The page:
Brucellosis in the Addis Ababa dairy cattle: The myths and the realities

Bedaso Mammo Edao, Gizachew Hailegebreal, Stefan Berg, Aboma Zewude, Yemiserach Zeleke, Teshale Sori, Gizat Almaw, Adrian M. Whatmore, Gobena Ameni, James L.N. Wood

Research output: Contribution to journalArticlepeer-review

12 Citations (Scopus)


Background: Bovine brucellosis is considered as an important disease among livestock and people in sub-Saharan African countries including Ethiopia. A cross-sectional study was conducted from November 2016 to May 2017 to estimate the prevalence and associated risk factors, and to assess knowledge-attitude and practices (KAP) of farm workers about bovine brucellosis in Addis Ababa dairy farms. Results: A total of 1550 cattle from 127 dairy farms were serially tested using the Rose Bengal Plate Test (RBPT), Competitive Enzyme-Linked Immunosorbant Assay (c-ELISA) and Complement Fixation Test (CFT). Forty-three (2.77%) of the collected sera were positive by the RBPT and only one of these was positive by c-ELISA (0.06%) and none was positive by CFT. The knowledge of farm workers towards the disease was very low and risk factors associated with Brucella infection were apparent in the study area. Conclusion: Seropositivity for Brucella spp. was found in only a very small percentage by c-ELISA test, although risk factors for transmitting Brucella infection were present. The results suggest that bovine brucellosis is currently not a generalized problem in dairy cattle of Addis Ababa. Since this favorable disease situation is not the result of informed policy, there is no guarantee that it will continue unchanged. Setting clear policy in control of the disease and implementing "One Health" are the most constructive approaches recommended.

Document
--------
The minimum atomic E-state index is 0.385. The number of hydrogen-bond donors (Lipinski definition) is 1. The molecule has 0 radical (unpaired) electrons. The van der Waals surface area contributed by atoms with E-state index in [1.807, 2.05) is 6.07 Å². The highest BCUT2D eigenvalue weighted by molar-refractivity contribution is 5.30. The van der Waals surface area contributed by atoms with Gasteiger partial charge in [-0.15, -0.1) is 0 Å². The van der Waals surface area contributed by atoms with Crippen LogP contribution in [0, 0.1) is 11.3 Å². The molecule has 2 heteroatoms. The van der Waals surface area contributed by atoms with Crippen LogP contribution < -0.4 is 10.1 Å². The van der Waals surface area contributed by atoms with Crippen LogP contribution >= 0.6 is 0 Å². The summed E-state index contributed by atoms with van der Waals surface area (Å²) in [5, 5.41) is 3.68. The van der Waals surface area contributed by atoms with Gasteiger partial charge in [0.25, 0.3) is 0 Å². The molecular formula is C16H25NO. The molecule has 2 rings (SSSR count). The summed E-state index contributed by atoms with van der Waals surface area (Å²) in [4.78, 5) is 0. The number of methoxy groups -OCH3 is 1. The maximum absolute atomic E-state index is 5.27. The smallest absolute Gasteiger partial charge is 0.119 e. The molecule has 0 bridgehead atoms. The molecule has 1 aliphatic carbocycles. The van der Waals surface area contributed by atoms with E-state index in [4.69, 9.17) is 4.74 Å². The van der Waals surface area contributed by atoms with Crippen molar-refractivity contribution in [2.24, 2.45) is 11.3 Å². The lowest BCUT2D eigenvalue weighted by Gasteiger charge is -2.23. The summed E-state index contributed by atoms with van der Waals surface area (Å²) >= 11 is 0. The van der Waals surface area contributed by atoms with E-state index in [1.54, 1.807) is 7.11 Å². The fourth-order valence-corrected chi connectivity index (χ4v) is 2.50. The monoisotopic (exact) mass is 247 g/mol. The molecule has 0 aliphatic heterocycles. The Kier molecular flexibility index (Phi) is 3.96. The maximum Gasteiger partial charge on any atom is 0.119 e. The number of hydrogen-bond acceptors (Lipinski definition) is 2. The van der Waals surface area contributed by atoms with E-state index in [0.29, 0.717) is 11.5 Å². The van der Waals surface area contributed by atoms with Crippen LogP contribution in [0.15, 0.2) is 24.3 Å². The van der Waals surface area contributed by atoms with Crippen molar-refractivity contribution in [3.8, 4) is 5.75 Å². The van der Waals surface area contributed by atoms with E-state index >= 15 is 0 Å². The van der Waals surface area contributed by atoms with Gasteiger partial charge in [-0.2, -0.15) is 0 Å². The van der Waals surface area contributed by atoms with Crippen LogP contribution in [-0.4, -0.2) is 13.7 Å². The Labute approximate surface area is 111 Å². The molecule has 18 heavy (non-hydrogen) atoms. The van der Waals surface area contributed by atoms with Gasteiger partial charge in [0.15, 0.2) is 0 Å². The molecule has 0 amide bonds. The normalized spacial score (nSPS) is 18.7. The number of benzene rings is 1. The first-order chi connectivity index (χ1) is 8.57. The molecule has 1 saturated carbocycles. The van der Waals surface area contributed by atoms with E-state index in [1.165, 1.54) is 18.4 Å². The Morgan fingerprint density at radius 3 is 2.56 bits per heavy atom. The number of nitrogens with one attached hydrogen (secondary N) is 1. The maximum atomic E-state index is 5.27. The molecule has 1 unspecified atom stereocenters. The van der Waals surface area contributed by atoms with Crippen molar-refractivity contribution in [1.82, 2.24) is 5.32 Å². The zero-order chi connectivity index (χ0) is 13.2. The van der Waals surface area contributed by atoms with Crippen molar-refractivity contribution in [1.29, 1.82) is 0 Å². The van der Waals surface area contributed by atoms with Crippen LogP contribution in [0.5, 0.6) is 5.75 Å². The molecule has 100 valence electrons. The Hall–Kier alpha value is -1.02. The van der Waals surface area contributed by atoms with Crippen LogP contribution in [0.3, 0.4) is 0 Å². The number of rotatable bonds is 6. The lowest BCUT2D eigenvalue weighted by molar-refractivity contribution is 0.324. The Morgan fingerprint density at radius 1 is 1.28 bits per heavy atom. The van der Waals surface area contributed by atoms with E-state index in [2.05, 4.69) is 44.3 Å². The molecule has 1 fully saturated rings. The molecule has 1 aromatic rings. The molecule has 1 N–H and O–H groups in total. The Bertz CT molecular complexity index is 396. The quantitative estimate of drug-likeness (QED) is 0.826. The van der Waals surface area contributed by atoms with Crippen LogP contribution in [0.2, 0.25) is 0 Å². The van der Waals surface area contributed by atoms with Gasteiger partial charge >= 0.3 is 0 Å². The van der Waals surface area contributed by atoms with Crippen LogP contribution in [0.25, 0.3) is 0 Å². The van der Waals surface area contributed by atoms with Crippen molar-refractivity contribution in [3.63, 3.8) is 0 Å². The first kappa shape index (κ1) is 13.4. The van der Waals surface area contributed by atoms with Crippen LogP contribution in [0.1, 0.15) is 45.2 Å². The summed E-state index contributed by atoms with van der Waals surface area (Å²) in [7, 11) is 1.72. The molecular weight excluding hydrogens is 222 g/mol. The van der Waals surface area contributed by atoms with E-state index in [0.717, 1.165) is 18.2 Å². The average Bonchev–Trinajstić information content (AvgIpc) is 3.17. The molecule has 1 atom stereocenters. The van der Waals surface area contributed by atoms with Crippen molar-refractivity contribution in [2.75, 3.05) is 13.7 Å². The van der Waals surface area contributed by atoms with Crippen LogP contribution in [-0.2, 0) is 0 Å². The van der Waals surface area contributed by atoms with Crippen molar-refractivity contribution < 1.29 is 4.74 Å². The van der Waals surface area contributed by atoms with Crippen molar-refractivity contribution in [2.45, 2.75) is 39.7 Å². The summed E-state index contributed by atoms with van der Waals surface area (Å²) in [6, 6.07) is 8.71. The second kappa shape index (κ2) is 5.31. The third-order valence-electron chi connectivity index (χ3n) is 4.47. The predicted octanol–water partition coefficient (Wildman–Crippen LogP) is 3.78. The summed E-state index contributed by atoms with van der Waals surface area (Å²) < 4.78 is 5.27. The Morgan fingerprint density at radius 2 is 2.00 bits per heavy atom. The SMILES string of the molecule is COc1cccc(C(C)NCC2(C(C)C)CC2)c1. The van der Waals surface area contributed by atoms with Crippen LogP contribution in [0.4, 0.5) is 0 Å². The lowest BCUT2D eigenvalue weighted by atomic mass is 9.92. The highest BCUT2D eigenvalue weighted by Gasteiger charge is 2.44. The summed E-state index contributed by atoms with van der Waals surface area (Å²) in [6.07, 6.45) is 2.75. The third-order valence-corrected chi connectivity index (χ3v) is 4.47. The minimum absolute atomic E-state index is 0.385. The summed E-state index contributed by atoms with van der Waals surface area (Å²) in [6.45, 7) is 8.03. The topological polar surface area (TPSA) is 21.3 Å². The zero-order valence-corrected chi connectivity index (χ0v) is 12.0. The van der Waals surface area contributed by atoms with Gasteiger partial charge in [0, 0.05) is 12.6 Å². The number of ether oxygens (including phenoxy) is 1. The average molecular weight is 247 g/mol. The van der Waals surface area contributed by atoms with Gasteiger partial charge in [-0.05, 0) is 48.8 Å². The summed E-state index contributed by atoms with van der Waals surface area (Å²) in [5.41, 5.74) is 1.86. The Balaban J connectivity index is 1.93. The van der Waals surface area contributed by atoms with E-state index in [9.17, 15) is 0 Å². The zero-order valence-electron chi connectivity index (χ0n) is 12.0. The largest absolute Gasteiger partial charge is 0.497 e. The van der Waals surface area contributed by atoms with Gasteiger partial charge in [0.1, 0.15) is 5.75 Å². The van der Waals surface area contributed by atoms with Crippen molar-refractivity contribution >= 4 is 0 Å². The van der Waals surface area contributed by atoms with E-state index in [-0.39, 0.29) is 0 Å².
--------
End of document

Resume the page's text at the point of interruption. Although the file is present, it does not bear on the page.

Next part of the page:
Original languageEnglish
Article number396
JournalBMC Veterinary Research
Issue number1
Publication statusPublished - Dec 14 2018
Externally publishedYes


  • Addis Ababa
  • Brucella
  • Dairy cattle
  • Ethiopia
  • Risk factors
  • Seroprevalence

ASJC Scopus subject areas

  • General Veterinary


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